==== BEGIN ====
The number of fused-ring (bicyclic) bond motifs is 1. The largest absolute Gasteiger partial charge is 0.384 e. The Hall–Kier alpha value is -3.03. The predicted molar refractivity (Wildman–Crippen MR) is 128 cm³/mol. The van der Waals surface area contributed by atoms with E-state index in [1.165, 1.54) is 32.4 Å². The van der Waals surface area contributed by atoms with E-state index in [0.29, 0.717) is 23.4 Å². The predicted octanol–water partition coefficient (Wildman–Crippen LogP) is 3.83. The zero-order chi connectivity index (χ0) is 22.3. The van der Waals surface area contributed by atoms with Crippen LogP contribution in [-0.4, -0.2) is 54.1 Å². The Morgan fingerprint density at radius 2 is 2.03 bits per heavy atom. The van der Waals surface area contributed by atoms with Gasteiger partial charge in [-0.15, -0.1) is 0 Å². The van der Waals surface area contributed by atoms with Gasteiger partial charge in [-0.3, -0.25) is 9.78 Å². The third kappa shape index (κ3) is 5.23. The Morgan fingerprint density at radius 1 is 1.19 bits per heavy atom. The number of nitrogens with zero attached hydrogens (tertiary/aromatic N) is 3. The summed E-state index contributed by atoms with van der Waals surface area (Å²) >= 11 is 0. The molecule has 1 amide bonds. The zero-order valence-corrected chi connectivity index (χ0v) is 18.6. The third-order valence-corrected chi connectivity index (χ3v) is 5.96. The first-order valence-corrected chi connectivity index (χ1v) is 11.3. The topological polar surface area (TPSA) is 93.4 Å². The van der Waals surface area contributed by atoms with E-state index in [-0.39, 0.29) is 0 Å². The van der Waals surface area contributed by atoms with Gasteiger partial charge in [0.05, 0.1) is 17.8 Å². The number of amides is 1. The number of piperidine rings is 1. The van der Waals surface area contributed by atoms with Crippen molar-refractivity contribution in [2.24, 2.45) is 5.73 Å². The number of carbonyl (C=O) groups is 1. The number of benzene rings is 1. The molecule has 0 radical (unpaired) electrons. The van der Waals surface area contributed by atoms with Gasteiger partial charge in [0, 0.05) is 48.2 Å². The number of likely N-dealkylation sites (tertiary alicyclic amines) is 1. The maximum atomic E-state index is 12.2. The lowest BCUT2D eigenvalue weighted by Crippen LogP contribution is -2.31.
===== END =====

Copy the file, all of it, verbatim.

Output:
The number of fused-ring (bicyclic) bond motifs is 1. The largest absolute Gasteiger partial charge is 0.384 e. The Hall–Kier alpha value is -3.03. The predicted molar refractivity (Wildman–Crippen MR) is 128 cm³/mol. The van der Waals surface area contributed by atoms with E-state index in [1.165, 1.54) is 32.4 Å². The van der Waals surface area contributed by atoms with E-state index in [0.29, 0.717) is 23.4 Å². The predicted octanol–water partition coefficient (Wildman–Crippen LogP) is 3.83. The zero-order chi connectivity index (χ0) is 22.3. The van der Waals surface area contributed by atoms with Crippen LogP contribution in [-0.4, -0.2) is 54.1 Å². The Morgan fingerprint density at radius 2 is 2.03 bits per heavy atom. The van der Waals surface area contributed by atoms with Gasteiger partial charge in [-0.15, -0.1) is 0 Å². The van der Waals surface area contributed by atoms with Gasteiger partial charge in [-0.3, -0.25) is 9.78 Å². The third kappa shape index (κ3) is 5.23. The Morgan fingerprint density at radius 1 is 1.19 bits per heavy atom. The number of nitrogens with zero attached hydrogens (tertiary/aromatic N) is 3. The summed E-state index contributed by atoms with van der Waals surface area (Å²) >= 11 is 0. The molecule has 1 amide bonds. The zero-order valence-corrected chi connectivity index (χ0v) is 18.6. The third-order valence-corrected chi connectivity index (χ3v) is 5.96. The first-order valence-corrected chi connectivity index (χ1v) is 11.3. The topological polar surface area (TPSA) is 93.4 Å². The van der Waals surface area contributed by atoms with E-state index in [-0.39, 0.29) is 0 Å². The van der Waals surface area contributed by atoms with Gasteiger partial charge in [0.05, 0.1) is 17.8 Å². The number of amides is 1. The number of piperidine rings is 1. The van der Waals surface area contributed by atoms with Crippen molar-refractivity contribution in [2.24, 2.45) is 5.73 Å². The number of carbonyl (C=O) groups is 1. The number of benzene rings is 1. The molecule has 0 radical (unpaired) electrons. The van der Waals surface area contributed by atoms with Gasteiger partial charge in [0, 0.05) is 48.2 Å². The number of likely N-dealkylation sites (tertiary alicyclic amines) is 1. The maximum atomic E-state index is 12.2. The lowest BCUT2D eigenvalue weighted by Crippen LogP contribution is -2.31.